- ISIL creates all-female brigade to terrorize women into following Sharia law
- ISTOOK: Obama wants to be impeached
- Obama to Latin leaders: Help with border
- Military bans troops from Baptist church event honoring ‘God’s Rescue Squad’
- ‘Pocket drones’: U.S. Army developing tiny surveillance tools for the next big war
- Belgian cafe posts sign: Dogs allowed, but Jews stay out
- Gen. Dempsey: Pentagon studying Russian readiness plans not viewed ‘for 20 years’
- John McCain: Botched, two-hour execution of murderer is ‘torture’
- House GOP ready to move border bill
- Bomb squad called after live WWII artillery washes on Cape Cod beach
The push for the playoffs
Question of the Day
One year later, the goal is simply to get to the first playoff event.
All three are outside the top 125 in the FedEx Cup standings going into the Wyndham Championship in Greensboro, N.C.
At least they have a chance.
Stewart Cink, three years removed from his British Open title at Turnberry, is at No. 137 and chose not to play. Cink, whose oldest son is going to college, will not be eligible to play again until October. Also outside the top 125 and not playing is two-time U.S. Open champion Retief Goosen.
The top 125 qualify for The Barclays at Bethpage Black. After that, the top 100 in the standings move on to the Deutsche Bank Championship, the top 70 to the BMW Championship at Crooked Stick and the top 30 go to the Tour Championship.
Rod Pampling is on the bubble at No. 125, 26 points ahead of Brendan Steele.
Perhaps the biggest surprise is John Daly, who tied for 18th at the PGA Championship. Daly hasn’t had his full PGA Tour card the past six years and he hasn’t gone back to Q-school. The PGA Championship was his fourth top-20 finish in his past seven tournaments, and he has missed only one cut.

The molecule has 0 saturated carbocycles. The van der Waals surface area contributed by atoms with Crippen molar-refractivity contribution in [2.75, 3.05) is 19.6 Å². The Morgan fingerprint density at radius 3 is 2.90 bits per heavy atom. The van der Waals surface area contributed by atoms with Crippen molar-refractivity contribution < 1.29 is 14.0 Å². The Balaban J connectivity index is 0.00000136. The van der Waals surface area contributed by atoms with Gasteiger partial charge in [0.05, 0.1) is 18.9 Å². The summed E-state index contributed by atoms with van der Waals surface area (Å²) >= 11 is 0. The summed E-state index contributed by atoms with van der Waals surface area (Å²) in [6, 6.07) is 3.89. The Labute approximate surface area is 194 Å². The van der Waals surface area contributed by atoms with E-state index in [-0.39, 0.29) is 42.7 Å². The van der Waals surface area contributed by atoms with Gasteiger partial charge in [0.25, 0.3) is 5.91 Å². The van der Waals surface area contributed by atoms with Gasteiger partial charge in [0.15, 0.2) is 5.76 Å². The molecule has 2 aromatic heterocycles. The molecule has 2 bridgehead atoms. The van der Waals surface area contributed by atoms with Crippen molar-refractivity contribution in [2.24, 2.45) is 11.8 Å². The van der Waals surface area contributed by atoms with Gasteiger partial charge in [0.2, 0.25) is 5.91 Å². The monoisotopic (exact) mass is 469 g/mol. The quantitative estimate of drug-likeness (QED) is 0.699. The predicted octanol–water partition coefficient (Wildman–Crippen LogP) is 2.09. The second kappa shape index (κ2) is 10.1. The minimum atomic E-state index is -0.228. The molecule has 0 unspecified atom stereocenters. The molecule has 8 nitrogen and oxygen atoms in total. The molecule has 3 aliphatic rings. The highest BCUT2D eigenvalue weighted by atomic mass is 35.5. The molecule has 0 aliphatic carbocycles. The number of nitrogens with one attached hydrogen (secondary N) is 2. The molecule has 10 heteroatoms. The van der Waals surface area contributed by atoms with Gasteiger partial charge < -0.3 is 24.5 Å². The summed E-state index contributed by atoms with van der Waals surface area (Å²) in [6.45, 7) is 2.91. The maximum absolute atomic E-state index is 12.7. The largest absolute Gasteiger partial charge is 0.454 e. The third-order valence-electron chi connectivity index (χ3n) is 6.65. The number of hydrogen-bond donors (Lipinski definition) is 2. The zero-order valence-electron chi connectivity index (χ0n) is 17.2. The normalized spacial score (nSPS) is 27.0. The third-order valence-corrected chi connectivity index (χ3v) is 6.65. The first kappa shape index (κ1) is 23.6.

Just like that, he is at No. 137 in the FedEx Cup standings, 58 points away from the No. 125 spot going into Greensboro.
“It’s baby steps for me,” Daly said. “I’m slowly but surely getting more and more confidence because I’m making a lot of cuts. Whether you play great on a weekend or bad, at least you’re playing competitive. That’s what I need, whether it’s 15 weeks in a row, 20 weeks in a row. I’ve always been a guy that likes to play a lot, anyway. So I just feel like I’ve got a great rhythm.”
IT CAN BE DONE: One of the complaints about the PGA Tour doing away with Q-school as a way to earn a tour card is that it forces the college star to spend a year on the Web.com Tour instead of going straight to the tour. Dustin Johnson and J.B. Holmes are among those who went from college to Q-school to winning in their first year.
Ben Kohles has proved that it’s still possible.
He finished up at the University of Virginia in the spring, turned pro and won back-to-back on the Web.com Tour. Kohles is No. 2 on the money list, assured of finishing in the top 25 to get onto the PGA Tour. If the new system were in place next year, he still would be guaranteed one of the spots after the “Finals,” the three tournaments that blend Web.com Tour and PGA Tour players to decide who gets cards.
But it could hurt participation in the U.S. Amateur every August and the Walker Cup every other year. Kohles said his original plan was to play the U.S. Amateur, being held his week at Cherry Hills, before turning pro. However, he was offered a spot in Columbus, Ohio, won the tournament and was on his way.
President wants everyone but himself to pay more
- 'We're coming for you, Barack Obama': Top U.S. official discloses threat from ISIL terrorists
- 'Pocket drones': U.S. Army developing tiny spies for the next big war
- Ted Nugent loses second casino gig for 'racist remarks'
- Obama orders Pentagon advisers to Ukraine
- ISTOOK: Obama wants to be impeached
- NAPOLITANO: What if our democracy is a fraud?
- Afghan who killed three U.S. Marines in 2012 to serve over 7-year prison sentence
- EDITORIAL: Obama's 'economic patriotism' means higher taxes
- HUSAIN: Fleeing Iraqi Christians find safe haven at the Shrine of Imam Ali
- Brian Kelly, Notre Dame ready for different route to title
Obama's biggest White House 'fails'
Celebrities turned politicians
Athletes turned actors
20 gadgets that changed the world
Fighting in Iraq